About Michael Califra:
Michael Califra lived and worked in Germany, mostly in Berlin, from 1986 to 1998 where he wrote the novel, “No Man’s Land”. When he first considered writing about the Berlin it was still divided. The challenge then was to render in fiction a situation more absurdly fictional than any he could imagine. Only after the fall of the Berlin Wall and German reunification did it become clear that the tragic division was only part of the story.
The author has also executive produced feature films starring such Hollywood talent as Rosario Dawson, Cuba Gooding Jr., Paul Rudd and Winona Ryder. He is a graduate of New York University.
What inspires you to write?
When I wrote “No Man’s Land” I had already been living in Berlin for many years and loved the city. After the Wall came down and Germany and Berlin were unified, it soon became very clear that the city I knew would soon be erased by history; just as the Berlin of the Kaiser had been overtaken by Weimar Berlin, which had then been wiped away by Hitler’s Berlin, which was then replaced by Cold War Berlin, (which was of course two Berlin’s). Wanting to document something you know will soon disappear forever can be a powerful motivator.
Tell us about your writing process.
So far, I’ve written only the one novel. Since it is a work of historical fiction, history had pointed to the route I had to follow. So on one hand that was easy. On the other hand, trying to provide surprises or a new perspective to the reader, even though everyone knows where the story is going in the end, can be a challenge. So in effect, when you write inside real events, those events themselves become the whiteboard.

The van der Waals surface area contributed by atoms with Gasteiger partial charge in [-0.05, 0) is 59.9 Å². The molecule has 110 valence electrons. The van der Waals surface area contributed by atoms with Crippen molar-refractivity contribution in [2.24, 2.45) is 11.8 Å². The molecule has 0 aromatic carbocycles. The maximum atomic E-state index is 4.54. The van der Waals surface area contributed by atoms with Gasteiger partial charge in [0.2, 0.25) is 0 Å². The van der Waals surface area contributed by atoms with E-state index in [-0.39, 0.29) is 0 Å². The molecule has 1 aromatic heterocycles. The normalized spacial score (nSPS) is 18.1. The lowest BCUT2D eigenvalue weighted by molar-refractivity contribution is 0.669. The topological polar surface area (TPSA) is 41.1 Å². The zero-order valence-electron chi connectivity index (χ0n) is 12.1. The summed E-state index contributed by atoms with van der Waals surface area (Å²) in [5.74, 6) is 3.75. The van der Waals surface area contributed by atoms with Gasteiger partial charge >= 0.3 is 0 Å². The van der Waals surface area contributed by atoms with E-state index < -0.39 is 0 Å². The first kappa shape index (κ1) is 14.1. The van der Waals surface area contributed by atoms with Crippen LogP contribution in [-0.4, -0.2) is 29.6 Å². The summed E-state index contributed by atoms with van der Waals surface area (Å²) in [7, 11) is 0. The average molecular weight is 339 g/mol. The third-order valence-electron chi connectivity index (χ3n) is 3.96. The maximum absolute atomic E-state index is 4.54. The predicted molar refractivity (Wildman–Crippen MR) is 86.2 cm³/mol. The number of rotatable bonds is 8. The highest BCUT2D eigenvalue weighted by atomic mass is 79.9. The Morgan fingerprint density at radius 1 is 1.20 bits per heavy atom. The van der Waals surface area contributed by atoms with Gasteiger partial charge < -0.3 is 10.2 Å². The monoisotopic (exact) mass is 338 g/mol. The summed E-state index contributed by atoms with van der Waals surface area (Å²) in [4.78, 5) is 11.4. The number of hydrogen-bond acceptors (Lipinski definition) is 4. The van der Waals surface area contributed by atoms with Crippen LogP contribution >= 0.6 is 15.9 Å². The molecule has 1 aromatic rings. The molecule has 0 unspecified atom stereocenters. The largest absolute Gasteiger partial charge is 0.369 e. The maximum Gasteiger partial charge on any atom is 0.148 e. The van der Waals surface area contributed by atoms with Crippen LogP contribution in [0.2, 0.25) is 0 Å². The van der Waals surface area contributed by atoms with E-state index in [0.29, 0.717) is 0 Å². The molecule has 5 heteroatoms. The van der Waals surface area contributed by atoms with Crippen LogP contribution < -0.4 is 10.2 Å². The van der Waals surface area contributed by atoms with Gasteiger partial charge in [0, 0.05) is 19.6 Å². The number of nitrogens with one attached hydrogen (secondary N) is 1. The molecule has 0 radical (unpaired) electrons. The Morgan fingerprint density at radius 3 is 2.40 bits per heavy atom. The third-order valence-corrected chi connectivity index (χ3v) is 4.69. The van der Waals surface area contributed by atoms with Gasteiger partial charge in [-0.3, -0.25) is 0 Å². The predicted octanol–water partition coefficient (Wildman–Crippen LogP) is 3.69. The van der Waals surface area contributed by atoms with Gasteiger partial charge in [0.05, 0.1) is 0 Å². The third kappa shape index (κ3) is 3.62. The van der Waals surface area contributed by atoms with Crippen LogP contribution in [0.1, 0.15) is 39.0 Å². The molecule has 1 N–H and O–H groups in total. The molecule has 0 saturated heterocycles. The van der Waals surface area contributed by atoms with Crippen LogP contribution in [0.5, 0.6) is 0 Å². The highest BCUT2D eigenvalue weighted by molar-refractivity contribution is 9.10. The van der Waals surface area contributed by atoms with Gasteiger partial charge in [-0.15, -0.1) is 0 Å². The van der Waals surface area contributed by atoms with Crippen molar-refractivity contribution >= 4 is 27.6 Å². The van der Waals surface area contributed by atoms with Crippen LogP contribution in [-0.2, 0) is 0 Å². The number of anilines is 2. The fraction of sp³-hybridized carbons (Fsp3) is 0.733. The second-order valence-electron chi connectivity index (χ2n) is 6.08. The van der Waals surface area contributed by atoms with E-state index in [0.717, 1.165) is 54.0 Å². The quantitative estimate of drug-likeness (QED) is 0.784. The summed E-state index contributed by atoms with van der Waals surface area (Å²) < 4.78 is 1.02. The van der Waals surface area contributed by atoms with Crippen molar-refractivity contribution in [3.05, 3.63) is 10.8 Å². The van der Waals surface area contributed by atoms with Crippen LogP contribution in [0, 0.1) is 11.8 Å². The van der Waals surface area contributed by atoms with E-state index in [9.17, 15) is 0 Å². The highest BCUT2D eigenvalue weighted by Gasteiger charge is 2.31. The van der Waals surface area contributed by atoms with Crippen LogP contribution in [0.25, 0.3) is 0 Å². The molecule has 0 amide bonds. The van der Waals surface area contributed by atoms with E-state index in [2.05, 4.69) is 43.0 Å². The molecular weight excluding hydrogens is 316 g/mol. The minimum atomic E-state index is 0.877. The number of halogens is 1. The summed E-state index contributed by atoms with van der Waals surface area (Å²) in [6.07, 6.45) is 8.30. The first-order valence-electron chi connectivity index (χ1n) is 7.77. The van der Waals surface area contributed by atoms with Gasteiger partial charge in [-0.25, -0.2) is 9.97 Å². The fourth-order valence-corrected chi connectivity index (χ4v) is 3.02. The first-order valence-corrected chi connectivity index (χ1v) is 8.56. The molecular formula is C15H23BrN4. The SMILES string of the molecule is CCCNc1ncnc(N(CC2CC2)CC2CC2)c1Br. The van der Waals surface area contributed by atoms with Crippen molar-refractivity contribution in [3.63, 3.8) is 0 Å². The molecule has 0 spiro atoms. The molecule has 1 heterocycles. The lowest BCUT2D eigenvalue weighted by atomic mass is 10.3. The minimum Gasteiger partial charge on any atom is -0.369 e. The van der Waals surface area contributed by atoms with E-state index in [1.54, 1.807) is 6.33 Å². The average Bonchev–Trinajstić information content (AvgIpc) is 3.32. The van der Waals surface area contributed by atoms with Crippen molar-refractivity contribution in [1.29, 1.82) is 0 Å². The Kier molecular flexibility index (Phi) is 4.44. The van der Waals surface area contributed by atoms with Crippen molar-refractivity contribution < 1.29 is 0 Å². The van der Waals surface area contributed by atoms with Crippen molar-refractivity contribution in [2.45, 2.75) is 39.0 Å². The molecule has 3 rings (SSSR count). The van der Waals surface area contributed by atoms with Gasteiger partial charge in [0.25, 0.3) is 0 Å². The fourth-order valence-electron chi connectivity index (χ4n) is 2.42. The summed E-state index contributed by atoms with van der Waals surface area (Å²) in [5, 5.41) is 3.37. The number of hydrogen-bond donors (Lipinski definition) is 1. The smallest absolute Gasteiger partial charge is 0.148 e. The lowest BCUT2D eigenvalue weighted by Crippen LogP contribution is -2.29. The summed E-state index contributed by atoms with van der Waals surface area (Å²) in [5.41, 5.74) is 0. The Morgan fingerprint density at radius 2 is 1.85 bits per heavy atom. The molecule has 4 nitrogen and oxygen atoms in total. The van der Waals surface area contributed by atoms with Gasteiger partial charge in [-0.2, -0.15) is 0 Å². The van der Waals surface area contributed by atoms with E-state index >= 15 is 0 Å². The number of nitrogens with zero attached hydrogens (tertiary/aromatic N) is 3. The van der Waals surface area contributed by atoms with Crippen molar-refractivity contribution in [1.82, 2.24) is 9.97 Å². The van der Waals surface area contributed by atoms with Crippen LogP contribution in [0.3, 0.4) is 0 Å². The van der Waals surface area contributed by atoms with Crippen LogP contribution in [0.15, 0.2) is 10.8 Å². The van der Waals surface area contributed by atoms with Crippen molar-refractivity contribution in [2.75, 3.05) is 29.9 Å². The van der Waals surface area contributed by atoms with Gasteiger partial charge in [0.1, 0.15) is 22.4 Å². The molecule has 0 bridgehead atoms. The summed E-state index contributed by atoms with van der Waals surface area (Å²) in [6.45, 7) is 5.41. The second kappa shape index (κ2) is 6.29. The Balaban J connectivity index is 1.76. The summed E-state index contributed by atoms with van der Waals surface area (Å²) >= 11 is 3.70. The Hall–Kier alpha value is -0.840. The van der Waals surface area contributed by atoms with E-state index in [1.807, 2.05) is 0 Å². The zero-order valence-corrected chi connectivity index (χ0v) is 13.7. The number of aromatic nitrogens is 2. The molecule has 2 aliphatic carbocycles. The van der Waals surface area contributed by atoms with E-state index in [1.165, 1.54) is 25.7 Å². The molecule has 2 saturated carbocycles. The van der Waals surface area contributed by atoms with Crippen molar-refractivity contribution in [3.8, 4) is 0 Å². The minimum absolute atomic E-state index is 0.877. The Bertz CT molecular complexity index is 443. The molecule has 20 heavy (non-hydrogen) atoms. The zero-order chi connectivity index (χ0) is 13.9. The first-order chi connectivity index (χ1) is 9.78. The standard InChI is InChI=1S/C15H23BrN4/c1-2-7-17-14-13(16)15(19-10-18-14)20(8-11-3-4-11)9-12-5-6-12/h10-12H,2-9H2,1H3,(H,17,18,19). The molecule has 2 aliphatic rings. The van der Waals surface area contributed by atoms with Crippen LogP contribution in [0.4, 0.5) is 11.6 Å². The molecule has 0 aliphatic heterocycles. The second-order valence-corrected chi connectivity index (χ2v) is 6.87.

For Fiction Writers: Do you listen (or talk to) to your characters?
Try picturing people you know well. Put them inside characters and put those characters in certain situations and think about how they would react. When you do that, they will speak to you.
What advice would you give other writers?
Write about something that really grabs you. If you do that you’ll eventually have something in the end, no matter how many roadblocks turn up in the process.
How did you decide how to publish your books?
I tried going the usual “query to agent” route with “No Man’s Land” while I was still living in Germany. I couldn’t get any traction. The thought of going through that whole process again really turned me off. I just decided to do it as an ebook and go directly to readers. It’s incredibly liberating.
What do you think about the future of book publishing?
It’s changing so fast I don’t know that anyone can predict where it’s going with any accuracy.
What genres do you write?: Historical fiction
What formats are your books in?: eBook
Link To Michael Califra Page On Amazon
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